D Watkins

It’s easy for me to keep my point straight because this story is older than me. Black people have been slighted in America since we jumped off of the boat. And really, “Too Poor” was cut short because I could have added more of the convo—we talk about crooked cops, gentrification and everything else that plagues east Baltimore, most of which never makes the news cycle.

Michael Noll

D Watkins was profiled in a long feature in Johns Hopkins Magazine about his evolution from drug dealer to university lecturer and author.

D Watkins was profiled in a long feature in Johns Hopkins Magazine about his evolution from drug dealer to university lecturer and author.

I read and loved the novel Long Division by Kiese Laymon, and in it, the narrator reads a book called Long Division that is set in the part of Mississippi that he’s from. He says this:

“I just loved and feared so much about the first chapter of that book. For example, I loved that someone with the last name ‘Crump’ was in a book. Sounds dumb, but I knew so many Crumps in Mississippi in my real life, but I had never seen one Crump in anything I’d read.”

I thought of this quote as I read the first sentence of your essay, where you name the people you’re with: Miss Sheryl, Dontay, and Bucket-Head (names you created to protect their identities). You go on to write, “Bucket’s no angel, but he’s also not a felon and doesn’t deserve to be excluded from pop culture no more than Miss Sheryl or Dontay.” You’re talking about access to technology and, therefore, access to the pop culture sites and news that most of us take for granted, but it occurs to me that you’re also talking about the absence of people like Miss Sheryl, Dontay, and Bucket-Head in the news and sites that we consume. Was this something on your mind as you wrote?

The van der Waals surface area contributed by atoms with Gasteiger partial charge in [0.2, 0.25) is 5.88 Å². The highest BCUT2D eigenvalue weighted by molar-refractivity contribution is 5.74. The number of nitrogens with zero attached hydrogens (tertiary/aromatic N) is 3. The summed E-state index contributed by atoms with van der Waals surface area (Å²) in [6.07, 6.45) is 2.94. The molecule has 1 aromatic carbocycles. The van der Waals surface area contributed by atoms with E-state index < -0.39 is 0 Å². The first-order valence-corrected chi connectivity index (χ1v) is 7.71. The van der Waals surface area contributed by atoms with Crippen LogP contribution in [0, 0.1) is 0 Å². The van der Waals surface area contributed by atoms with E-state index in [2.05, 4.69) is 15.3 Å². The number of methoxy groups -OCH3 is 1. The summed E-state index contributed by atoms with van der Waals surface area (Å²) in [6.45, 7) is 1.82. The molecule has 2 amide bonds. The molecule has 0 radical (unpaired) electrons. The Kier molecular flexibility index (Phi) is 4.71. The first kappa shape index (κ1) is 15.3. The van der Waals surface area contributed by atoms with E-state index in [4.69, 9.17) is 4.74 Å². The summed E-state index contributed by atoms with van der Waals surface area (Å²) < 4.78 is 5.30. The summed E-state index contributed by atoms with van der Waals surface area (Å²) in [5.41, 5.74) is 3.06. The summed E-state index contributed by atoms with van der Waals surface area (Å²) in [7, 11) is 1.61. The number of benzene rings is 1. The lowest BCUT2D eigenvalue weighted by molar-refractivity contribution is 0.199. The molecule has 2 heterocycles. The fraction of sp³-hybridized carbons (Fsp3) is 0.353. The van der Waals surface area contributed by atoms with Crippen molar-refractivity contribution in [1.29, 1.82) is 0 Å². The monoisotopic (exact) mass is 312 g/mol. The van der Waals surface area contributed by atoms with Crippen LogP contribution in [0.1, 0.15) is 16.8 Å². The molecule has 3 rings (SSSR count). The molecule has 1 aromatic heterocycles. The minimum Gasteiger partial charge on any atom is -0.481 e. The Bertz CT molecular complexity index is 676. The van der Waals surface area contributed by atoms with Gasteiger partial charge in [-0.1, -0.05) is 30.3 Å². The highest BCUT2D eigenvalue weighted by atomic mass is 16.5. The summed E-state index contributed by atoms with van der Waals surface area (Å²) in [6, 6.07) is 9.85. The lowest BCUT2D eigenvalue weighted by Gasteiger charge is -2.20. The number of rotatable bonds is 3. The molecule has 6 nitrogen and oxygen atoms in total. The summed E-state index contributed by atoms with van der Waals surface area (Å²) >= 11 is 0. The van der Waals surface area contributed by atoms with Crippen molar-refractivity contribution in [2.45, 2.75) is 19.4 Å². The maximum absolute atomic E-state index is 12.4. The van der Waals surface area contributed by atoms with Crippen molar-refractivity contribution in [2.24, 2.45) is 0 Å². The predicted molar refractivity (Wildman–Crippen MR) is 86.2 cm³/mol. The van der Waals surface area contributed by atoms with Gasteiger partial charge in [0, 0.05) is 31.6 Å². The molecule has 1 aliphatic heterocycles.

D Watkins

Initially no. I did not read a fraction of the articles that I do now. Now I consume everything from cable news to all of the popular online magazines. I’m also a columnist for Salon, so now it’s my job, and in my journey I learned that the perspectives of people from neighborhoods like mine are always ignored or written about by outsiders. I now feel obligated to be that voice and hopefully inspire others to do the same.

Michael Noll

Parts of the essay strike me as academic in tone. For instance, you write, “The idea of information being class-based as well became evident to me when I watched my friends talk about a weeks-old story as if it happened yesterday.” The first part of that sentence would fit neatly in any article in a scholarly journal. The second part, though, and the first-hand account that you provide in the essay, might not appear in that scholarly article, which makes me curious about your views of academia and the writing that it encourages. You write in the essay about feeling like an outside in academia—”Not the kind of professor that…”—and so I wonder if you feel that, as a writer, the kind of writing you do is valued by the academic world you work in.